Groups Say Democratic Congress Should Help on ERA, Other Issues
Jan. 16, 1987
WASHINGTON (AP) _ Sixteen women's groups said Friday they are optimistic that Democratic majorities in the House and Senate will look favorably on eight issues of importance to them, despite continued opposition in the White House.
Leaders of several of the groups said they were buoyed by 1986 elections in which the Democrats increased their hold on the House and regained control of the Senate.
''It's very realistic to believe in the next two years we'll have a change'' toward issues such as pay equity and the Equal Rights Amendment, said Sarah Harder, president of the American Association of University Women.
''President Reagan has been able to take a dodge because these bills have not reached his desk,'' she said, adding that it was time Reagan was forced to take a stand on issues of importance to feminists.
Leaders of the 16 groups met Thursday with congressional leaders sympathetic to their issues, including Rep. Tony Coelho, D-Calif., the House Democratic whip; Senate Majority Leader Robert Byrd, D-W.Va.; Sen. Edward Kennedy, D-Mass., chairman of the Labor and Human Resources Committee; Sen. Robert Packwood, R-Ore., a longtime supporter of abortion rights,; and Sen. Barbara Mikulski, D-Md., whom the women's groups referred to as a ''soul sister.''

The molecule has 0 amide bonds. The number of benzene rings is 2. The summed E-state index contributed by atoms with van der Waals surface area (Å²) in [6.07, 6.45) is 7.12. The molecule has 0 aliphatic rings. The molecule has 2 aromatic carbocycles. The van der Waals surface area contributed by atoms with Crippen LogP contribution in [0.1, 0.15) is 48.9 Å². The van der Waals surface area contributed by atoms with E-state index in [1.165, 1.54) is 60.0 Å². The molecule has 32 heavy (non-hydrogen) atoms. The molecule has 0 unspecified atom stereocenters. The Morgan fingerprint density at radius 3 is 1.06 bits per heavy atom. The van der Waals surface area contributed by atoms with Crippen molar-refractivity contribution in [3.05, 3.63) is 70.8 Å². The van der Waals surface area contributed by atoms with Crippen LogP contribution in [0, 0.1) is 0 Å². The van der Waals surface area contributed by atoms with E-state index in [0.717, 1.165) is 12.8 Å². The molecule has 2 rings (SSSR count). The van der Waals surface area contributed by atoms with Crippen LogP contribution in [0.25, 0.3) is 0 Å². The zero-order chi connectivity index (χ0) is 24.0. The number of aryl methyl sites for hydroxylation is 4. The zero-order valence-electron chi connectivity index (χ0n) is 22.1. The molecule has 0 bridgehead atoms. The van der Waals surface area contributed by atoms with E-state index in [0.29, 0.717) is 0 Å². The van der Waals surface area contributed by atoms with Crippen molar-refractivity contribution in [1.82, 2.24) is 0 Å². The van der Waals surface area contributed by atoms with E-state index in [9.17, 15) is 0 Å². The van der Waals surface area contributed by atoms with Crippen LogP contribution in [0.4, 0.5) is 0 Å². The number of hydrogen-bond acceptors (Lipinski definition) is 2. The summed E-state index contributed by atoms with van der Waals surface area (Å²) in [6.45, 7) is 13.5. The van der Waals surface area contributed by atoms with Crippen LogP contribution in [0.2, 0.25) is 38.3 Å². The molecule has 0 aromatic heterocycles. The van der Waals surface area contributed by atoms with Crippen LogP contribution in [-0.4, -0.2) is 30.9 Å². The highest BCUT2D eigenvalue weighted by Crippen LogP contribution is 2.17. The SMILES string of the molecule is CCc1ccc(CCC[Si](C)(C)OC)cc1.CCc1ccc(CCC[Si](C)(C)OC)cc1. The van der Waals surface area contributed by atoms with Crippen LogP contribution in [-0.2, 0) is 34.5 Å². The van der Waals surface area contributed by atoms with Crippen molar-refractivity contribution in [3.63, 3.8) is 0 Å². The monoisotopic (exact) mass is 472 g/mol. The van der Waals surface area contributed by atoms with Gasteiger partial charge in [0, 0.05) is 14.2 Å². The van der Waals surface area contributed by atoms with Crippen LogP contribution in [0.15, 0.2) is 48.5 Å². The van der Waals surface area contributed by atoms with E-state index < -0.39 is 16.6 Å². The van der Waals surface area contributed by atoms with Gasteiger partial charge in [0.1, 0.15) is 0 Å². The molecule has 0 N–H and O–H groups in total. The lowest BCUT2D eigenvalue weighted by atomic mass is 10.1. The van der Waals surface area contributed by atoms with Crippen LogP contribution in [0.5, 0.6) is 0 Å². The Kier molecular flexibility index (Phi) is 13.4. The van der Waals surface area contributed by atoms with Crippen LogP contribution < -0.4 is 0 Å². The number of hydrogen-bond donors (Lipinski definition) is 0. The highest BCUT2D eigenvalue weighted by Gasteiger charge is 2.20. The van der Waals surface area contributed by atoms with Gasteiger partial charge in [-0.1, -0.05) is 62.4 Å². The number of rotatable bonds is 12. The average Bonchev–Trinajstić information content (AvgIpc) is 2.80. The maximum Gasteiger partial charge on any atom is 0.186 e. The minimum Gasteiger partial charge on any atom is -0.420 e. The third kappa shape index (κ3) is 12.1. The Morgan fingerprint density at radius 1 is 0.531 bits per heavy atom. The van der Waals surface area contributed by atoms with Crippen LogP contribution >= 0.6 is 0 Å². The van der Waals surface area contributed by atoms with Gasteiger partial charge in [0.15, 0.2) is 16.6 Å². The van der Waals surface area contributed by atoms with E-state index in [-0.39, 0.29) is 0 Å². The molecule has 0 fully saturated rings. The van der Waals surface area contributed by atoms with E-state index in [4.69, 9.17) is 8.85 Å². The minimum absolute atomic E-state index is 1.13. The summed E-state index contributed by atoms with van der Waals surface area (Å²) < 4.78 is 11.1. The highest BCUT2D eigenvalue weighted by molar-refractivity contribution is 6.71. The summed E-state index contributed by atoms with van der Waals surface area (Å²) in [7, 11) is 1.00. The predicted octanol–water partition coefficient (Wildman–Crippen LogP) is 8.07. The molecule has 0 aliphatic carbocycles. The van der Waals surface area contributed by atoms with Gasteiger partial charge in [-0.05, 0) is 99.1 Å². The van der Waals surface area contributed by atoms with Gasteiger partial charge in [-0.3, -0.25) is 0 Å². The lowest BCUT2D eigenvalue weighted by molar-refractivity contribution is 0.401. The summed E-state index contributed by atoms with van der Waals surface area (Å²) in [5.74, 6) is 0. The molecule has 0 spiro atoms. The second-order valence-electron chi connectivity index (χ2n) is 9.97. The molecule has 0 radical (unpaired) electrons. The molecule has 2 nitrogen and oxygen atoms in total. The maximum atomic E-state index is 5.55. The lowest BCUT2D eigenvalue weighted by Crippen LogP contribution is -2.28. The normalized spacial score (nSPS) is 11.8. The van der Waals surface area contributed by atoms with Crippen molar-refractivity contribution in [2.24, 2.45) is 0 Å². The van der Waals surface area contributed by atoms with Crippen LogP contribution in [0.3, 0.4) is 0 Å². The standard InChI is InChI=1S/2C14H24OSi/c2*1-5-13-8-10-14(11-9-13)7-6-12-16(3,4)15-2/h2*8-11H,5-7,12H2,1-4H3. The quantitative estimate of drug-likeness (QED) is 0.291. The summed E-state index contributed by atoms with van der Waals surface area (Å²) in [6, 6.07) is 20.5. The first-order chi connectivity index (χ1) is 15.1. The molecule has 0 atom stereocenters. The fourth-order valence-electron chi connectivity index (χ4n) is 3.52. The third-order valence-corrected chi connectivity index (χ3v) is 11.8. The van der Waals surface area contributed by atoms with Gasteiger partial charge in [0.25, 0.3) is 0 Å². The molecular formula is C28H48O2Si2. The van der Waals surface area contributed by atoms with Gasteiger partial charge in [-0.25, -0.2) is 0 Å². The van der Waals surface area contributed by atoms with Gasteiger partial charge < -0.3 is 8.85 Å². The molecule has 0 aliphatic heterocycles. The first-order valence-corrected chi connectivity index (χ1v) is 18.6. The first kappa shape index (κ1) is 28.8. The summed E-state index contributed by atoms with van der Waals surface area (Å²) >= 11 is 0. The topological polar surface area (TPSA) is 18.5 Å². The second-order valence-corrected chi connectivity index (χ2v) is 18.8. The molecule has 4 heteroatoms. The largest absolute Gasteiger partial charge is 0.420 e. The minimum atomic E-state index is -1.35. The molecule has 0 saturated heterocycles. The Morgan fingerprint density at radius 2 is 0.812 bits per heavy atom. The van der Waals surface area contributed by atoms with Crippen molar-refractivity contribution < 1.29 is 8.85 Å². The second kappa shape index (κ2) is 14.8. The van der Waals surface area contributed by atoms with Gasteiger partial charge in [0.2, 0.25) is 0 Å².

The eight issues at the top of the groups' joint agenda are passage of the Civil Rights Restoration Act, approval of a federal pay equity bill, a national policy for unpaid maternity and paternity leave, fair welfare reform, an increase in the minimum wage, federal funding for abortion, affordable child care and the ERA.
''I cannot believe that in 1987 I have to stand here and say once again the ERA is on the women's agenda,'' said Mary Ray Oaken, president of Business and Professional Women. ''It's a crying shame that in the year this country celebrates the bicentennial of the U.S. Constitution, that Constitution still excludes one-half of this nation's population.''
A National Woman's Party survey of the 100 senators indicated 60 supported the ERA, with 16 maybes and 13 opposed. There was no immediate response from the remaining 11 senators. A two-thirds majority is needed for passage.
The party is in the process of surveying the House.
The other 13 women's groups are the League of Women Voters, National Organization for Women, National Women's Political Caucus, National Women's Conference Committee, National Women's Law Center, Older Women's League, Project on Equal Education Rights, Women's Equity Action League, Wider Opportunities for Women, Women's Legal Defense Fund, Women's Vote Project and B'nai Brith Women.